Vendy Awards Review: Some Final Thoughts

We never had a real Vendy Awards Review, but Saturday”s Vendy Awards were the 8th Annual and our fourth one, so we have some perspective.

In the past two years, things seemed electrified and almost tense. The lines were very long, and the competition aspect felt like it overwhelmed the event.

I’m not sure why, but this year’s Vendy Awards felt much more laid back. The lines were shorter than in the past two years, and the atmosphere more chilled out.

I don’t remember anyone setting up picnic blankets in the middle of the field in the past. This year the Vendys had the vibe of a big picnic.

Why were the lines shorter, and the feeling more chill?

Cinnamon Snail sweets (credit: NYSF)

Was it the inclusion of market vendors, bringing the total number of vendors up to 22 (23 if you count Kelvin Slush, who were not competing)?

Was it that the Vendys did not sell out this year? They’re not talking, but we understand tickets were still available for walk-ups that day. Maybe they sold out at the door, but we don’t know.

We did hear from some people who said $95 was a lot for a ticket. If I remember correctly, tickets were $70 for our first Vendys back in 2009. Perhaps some people who attended in the past couldn’t afford it this year? We are certainly on a tighter budget than in the past, and almost everyone we know is in the same boat. Choices have to be made.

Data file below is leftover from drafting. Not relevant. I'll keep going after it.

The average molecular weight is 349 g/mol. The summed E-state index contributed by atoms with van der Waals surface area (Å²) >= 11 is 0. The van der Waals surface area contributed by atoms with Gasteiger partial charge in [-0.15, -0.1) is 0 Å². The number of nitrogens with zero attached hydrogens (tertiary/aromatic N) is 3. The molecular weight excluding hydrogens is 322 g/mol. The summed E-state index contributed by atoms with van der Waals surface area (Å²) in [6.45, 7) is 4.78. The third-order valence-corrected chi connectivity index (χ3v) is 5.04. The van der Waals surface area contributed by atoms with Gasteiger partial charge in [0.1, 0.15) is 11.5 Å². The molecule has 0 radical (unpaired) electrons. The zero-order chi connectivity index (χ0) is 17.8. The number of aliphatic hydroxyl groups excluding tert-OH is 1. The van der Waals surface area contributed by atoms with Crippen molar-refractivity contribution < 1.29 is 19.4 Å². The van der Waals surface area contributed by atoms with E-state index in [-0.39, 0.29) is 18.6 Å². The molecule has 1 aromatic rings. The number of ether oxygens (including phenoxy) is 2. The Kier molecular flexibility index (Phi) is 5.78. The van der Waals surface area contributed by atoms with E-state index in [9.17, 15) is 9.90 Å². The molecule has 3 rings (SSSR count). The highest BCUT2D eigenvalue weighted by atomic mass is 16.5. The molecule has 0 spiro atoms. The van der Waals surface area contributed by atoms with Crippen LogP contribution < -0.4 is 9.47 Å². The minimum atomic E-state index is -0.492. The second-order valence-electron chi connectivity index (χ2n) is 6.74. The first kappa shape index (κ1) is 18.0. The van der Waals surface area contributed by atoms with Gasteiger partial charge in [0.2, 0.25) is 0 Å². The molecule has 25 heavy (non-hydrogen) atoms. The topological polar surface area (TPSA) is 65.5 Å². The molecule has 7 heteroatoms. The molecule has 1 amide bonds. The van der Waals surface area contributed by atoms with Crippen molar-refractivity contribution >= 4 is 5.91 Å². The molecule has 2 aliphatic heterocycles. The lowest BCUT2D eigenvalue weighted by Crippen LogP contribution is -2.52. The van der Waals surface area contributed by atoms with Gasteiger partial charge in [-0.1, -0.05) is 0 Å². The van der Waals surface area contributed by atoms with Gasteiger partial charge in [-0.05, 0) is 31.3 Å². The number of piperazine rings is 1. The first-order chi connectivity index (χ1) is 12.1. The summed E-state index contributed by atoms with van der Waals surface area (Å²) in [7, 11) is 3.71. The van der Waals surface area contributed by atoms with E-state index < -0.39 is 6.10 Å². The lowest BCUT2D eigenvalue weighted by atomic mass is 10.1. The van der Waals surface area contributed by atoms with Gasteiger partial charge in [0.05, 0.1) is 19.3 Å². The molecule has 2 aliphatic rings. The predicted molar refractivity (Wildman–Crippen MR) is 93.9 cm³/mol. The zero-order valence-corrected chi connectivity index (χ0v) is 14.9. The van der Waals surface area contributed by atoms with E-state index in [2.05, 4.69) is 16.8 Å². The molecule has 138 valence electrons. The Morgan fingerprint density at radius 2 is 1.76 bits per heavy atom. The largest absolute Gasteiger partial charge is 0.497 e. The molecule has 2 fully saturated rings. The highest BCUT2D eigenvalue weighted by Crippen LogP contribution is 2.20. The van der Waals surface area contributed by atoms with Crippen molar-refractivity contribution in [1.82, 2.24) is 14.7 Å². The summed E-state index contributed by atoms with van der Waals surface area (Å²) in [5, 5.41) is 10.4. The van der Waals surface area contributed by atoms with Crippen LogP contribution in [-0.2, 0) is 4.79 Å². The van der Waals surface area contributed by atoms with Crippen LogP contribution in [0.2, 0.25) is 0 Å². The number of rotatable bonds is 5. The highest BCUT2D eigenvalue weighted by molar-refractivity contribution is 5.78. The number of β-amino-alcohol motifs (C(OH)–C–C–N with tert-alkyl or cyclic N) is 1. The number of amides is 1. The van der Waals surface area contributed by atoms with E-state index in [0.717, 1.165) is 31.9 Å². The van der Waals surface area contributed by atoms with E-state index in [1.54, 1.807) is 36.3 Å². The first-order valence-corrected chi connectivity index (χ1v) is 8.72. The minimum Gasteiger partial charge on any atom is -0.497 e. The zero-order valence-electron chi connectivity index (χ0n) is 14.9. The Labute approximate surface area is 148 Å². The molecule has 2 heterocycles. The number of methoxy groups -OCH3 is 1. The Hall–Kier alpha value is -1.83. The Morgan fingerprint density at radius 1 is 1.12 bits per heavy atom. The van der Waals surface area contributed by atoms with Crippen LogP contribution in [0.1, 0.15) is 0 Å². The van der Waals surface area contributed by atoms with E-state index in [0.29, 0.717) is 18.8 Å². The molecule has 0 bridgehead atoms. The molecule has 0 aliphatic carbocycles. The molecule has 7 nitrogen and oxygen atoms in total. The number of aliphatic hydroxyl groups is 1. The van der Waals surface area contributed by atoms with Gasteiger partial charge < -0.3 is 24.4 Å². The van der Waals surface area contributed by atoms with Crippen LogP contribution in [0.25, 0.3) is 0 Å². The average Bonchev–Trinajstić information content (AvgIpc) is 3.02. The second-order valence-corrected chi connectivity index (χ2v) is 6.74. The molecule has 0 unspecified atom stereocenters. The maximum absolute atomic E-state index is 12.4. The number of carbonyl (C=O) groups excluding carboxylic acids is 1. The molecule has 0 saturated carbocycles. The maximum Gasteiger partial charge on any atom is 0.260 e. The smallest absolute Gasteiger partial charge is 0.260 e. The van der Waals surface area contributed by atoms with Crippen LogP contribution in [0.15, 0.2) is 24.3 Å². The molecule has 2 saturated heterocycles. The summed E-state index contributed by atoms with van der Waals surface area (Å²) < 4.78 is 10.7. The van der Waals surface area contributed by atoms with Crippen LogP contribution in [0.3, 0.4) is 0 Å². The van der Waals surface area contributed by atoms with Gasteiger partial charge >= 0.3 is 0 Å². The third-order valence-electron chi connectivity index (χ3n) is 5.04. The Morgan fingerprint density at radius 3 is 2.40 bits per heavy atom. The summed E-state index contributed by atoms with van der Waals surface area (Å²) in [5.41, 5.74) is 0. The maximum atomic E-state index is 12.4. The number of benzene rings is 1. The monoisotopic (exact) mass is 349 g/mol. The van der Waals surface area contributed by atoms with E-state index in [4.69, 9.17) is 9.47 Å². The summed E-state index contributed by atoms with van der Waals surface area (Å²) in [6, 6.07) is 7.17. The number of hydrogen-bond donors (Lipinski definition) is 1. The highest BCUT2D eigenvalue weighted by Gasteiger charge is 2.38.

Xin Jiang kebabs (credit: NYSF)

Some of the complaints we received were from the vendors, most of who we know pretty well at this point. They were grateful for the recognition and additional exposure the Vendys provide, but couldn’t necessarily afford to feed close to 2,000 people for free. In case you were not aware, every vendor at the Vendy Awards donates their time and food to help support the non-profit Street Vendor Project, a worthy cause.

As the event has grown over the years, this is a larger amount for each vendor to carry, especially the rookies. We know of some vendors who declined to participate this year and in the past because they couldn’t afford to feed that many people for free. Maybe it’s time for the Street Vendor Project to subsidize a portion of each vendor’s cost, or at least the rookies who have beenin business less than a year.

Pestle & Mortar (credit: NYSF)

On the format, we thought James Cunningham was an excellent host for the awards portion of the ceremony, even if he did make a few mistakes.

We also appreciate the Vendys not calling out all the raffle prize winners before the award ceremony. Having been there since 11:30am, not having to sit through a bunch of raffle ticket numbers before the awards presentation was a pleasant surprise.

In conclusion, we had a wonderful time at the 2012 Vendy Awards, and will be back next year for the 9th Annual.

What we’re really looking forward to is the 10th Anniversary Vendy Awards in 2014. We think it should be an All-Star Vendy Awards, with the past winners coming back to compete against each other. Doesn’t that sound like a fantastic event!

We just hope they have dragons again.

(credit: NYSF)